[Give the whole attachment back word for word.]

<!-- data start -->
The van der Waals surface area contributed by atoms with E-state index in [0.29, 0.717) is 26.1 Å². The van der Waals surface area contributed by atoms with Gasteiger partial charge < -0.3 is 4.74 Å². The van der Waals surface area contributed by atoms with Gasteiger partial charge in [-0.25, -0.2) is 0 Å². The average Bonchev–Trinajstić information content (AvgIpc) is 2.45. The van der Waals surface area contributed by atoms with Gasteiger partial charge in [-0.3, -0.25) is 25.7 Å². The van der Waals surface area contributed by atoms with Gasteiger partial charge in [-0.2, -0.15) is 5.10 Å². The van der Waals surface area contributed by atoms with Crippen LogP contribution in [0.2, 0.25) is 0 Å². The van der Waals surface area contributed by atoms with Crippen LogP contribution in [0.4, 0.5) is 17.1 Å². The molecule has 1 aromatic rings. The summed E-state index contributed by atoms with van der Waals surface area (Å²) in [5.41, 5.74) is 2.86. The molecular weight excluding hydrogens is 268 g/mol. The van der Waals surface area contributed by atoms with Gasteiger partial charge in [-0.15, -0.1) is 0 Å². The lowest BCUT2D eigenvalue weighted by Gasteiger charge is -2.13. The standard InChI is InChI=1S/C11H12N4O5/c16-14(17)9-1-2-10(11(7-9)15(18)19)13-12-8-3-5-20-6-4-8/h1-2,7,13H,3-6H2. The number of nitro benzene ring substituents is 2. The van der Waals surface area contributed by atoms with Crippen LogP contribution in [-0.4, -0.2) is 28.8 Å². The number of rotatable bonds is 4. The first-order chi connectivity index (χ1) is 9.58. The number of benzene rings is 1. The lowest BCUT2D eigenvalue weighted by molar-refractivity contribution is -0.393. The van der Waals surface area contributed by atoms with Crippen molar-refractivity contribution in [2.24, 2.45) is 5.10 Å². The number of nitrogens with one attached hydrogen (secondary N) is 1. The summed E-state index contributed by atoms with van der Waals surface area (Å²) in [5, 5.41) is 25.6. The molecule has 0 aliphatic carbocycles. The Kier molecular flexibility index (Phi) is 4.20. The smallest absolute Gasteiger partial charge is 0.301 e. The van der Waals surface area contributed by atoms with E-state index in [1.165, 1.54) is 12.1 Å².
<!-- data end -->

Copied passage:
The van der Waals surface area contributed by atoms with E-state index in [0.29, 0.717) is 26.1 Å². The van der Waals surface area contributed by atoms with Gasteiger partial charge < -0.3 is 4.74 Å². The van der Waals surface area contributed by atoms with Gasteiger partial charge in [-0.25, -0.2) is 0 Å². The average Bonchev–Trinajstić information content (AvgIpc) is 2.45. The van der Waals surface area contributed by atoms with Gasteiger partial charge in [-0.3, -0.25) is 25.7 Å². The van der Waals surface area contributed by atoms with Gasteiger partial charge in [-0.2, -0.15) is 5.10 Å². The van der Waals surface area contributed by atoms with Crippen LogP contribution in [0.2, 0.25) is 0 Å². The van der Waals surface area contributed by atoms with Crippen LogP contribution in [0.4, 0.5) is 17.1 Å². The molecule has 1 aromatic rings. The summed E-state index contributed by atoms with van der Waals surface area (Å²) in [5.41, 5.74) is 2.86. The molecular weight excluding hydrogens is 268 g/mol. The van der Waals surface area contributed by atoms with Gasteiger partial charge in [-0.15, -0.1) is 0 Å². The lowest BCUT2D eigenvalue weighted by Gasteiger charge is -2.13. The standard InChI is InChI=1S/C11H12N4O5/c16-14(17)9-1-2-10(11(7-9)15(18)19)13-12-8-3-5-20-6-4-8/h1-2,7,13H,3-6H2. The number of nitro benzene ring substituents is 2. The van der Waals surface area contributed by atoms with Crippen LogP contribution in [-0.4, -0.2) is 28.8 Å². The number of rotatable bonds is 4. The first-order chi connectivity index (χ1) is 9.58. The number of benzene rings is 1. The lowest BCUT2D eigenvalue weighted by molar-refractivity contribution is -0.393. The van der Waals surface area contributed by atoms with Crippen molar-refractivity contribution in [2.24, 2.45) is 5.10 Å². The number of nitrogens with one attached hydrogen (secondary N) is 1. The summed E-state index contributed by atoms with van der Waals surface area (Å²) in [5, 5.41) is 25.6. The molecule has 0 aliphatic carbocycles. The Kier molecular flexibility index (Phi) is 4.20. The smallest absolute Gasteiger partial charge is 0.301 e. The van der Waals surface area contributed by atoms with E-state index in [1.165, 1.54) is 12.1 Å².